Liza Jane
A 19' 8" V-Bottomed Steel Knockabout
By William Atkin
In 1942, my father prepared the design of this 17-foot 6-inch (waterline length) welded-steel cruiser. I've named her Liza Jane at the suggestion of my friend Ed Rogers, who owned a particularly burdensome and wholesome sloop by that name.
The James F. Lincoln Are Welding Foundation at Cleveland, Ohio, sponsored a design competition that -- along with many applications of welding -- included watercraft. My father was awarded first prize in this division and received a check for $1,500! He used this godsend, as I recall, toward the construction of Anchordown, our studio/dwelling here in Noroton, Connecticut.
Billy Atkin estimated that, including her fastenings, there are approximately 3,495 individual pieces in a wood hull of the nature of Liza Jane and a total of only 48 pieces in a steel version. "The above tabulation concerns the hull only, with rudder. However, the interior fitting and rig in either wood or steel hulls will require about the same materials and time to complete."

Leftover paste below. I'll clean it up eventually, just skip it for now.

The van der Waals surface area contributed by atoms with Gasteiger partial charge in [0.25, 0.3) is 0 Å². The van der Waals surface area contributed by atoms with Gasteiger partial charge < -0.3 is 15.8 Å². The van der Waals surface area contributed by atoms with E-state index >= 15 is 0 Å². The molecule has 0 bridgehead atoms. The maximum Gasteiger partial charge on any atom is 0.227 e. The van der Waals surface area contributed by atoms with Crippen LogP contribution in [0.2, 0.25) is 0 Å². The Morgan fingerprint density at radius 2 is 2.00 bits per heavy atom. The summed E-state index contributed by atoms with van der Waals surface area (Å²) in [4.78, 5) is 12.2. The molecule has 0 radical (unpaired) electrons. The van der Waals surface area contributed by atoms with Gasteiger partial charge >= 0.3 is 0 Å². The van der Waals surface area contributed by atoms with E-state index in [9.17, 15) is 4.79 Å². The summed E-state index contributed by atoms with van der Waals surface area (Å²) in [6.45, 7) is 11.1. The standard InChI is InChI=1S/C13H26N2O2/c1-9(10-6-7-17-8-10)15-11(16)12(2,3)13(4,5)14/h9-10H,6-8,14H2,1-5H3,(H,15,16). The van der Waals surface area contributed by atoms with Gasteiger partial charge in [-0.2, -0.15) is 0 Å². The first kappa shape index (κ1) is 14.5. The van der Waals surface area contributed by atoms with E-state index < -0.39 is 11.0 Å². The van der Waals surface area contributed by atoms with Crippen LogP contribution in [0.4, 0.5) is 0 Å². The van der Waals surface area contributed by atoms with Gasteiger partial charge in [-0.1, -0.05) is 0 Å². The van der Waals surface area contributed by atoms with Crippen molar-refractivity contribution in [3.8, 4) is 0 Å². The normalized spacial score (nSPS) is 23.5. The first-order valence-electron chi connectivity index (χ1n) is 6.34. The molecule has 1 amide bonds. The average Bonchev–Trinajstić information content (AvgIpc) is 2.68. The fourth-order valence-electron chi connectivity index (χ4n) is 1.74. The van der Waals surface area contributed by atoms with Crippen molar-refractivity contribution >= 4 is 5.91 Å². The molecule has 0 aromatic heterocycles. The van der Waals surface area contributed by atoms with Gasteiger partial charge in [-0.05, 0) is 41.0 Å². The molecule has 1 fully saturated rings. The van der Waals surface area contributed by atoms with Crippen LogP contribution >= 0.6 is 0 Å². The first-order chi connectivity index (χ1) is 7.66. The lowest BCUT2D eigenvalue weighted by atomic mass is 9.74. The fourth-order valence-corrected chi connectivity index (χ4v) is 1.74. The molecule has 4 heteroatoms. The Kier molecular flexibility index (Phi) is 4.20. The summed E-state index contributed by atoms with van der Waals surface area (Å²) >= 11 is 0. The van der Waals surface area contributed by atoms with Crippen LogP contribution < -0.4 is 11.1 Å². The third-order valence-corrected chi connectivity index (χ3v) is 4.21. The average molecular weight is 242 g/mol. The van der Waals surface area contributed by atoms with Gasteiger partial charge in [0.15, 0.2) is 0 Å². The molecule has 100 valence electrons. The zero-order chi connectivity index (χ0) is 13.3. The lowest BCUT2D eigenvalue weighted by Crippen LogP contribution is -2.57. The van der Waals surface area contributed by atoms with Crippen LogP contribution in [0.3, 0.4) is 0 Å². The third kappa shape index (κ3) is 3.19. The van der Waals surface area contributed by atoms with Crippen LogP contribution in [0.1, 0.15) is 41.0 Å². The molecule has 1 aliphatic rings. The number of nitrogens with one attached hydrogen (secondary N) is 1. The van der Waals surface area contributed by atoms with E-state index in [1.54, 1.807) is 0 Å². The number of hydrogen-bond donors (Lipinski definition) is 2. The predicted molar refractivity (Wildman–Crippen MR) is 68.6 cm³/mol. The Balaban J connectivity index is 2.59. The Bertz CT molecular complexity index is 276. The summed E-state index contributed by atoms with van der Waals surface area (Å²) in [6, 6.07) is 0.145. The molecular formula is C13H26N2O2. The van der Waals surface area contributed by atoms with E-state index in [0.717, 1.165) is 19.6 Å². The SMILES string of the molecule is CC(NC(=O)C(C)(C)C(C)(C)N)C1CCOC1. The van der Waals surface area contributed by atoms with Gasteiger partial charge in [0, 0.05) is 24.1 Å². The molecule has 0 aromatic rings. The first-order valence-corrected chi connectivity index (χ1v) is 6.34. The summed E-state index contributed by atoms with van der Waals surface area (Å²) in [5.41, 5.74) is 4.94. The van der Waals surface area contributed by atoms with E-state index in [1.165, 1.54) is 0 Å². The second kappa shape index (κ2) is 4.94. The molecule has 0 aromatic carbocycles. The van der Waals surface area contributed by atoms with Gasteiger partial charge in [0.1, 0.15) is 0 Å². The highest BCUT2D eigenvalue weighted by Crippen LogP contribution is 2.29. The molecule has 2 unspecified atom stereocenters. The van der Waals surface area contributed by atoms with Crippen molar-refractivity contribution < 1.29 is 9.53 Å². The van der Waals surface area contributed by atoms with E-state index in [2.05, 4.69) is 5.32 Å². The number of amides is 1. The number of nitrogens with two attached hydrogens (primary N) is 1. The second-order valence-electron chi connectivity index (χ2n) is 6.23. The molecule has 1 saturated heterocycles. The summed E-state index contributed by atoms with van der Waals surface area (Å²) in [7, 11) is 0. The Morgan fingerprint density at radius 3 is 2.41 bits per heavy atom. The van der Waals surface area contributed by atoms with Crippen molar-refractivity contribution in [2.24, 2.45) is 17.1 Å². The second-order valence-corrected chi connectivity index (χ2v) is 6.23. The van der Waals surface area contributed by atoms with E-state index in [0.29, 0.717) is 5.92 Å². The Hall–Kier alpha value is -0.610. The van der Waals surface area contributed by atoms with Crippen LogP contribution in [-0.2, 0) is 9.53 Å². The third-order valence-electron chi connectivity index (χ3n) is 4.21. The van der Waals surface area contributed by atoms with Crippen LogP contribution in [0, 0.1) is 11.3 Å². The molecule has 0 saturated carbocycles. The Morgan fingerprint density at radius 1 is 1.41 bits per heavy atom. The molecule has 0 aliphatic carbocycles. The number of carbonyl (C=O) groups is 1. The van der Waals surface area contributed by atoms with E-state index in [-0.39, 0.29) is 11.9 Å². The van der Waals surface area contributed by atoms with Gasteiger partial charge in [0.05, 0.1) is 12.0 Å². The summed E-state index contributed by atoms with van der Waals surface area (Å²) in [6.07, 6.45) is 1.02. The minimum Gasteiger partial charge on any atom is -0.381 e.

The topsides of Liza Jane are made from 12-gauge steel plate, and the sides may be a single piece. Bottom plating is also 12-gauge steel plate. As mentioned there are no frames. The 1,200 pounds of inside ballast is cement that is loaded with boiler punchings or scrap pieces of plate. As described by my father: "The cabin is designed for two, and has everything needed for comfortable living and sailing. Provision is made for installation of a pump water closet if this is needed. One cannot expect full headroom in a small boat like this, and so long as there is full sitting headroom, the cabin will be found to be snug and comfortable."
Plans for Liza Jane are $100




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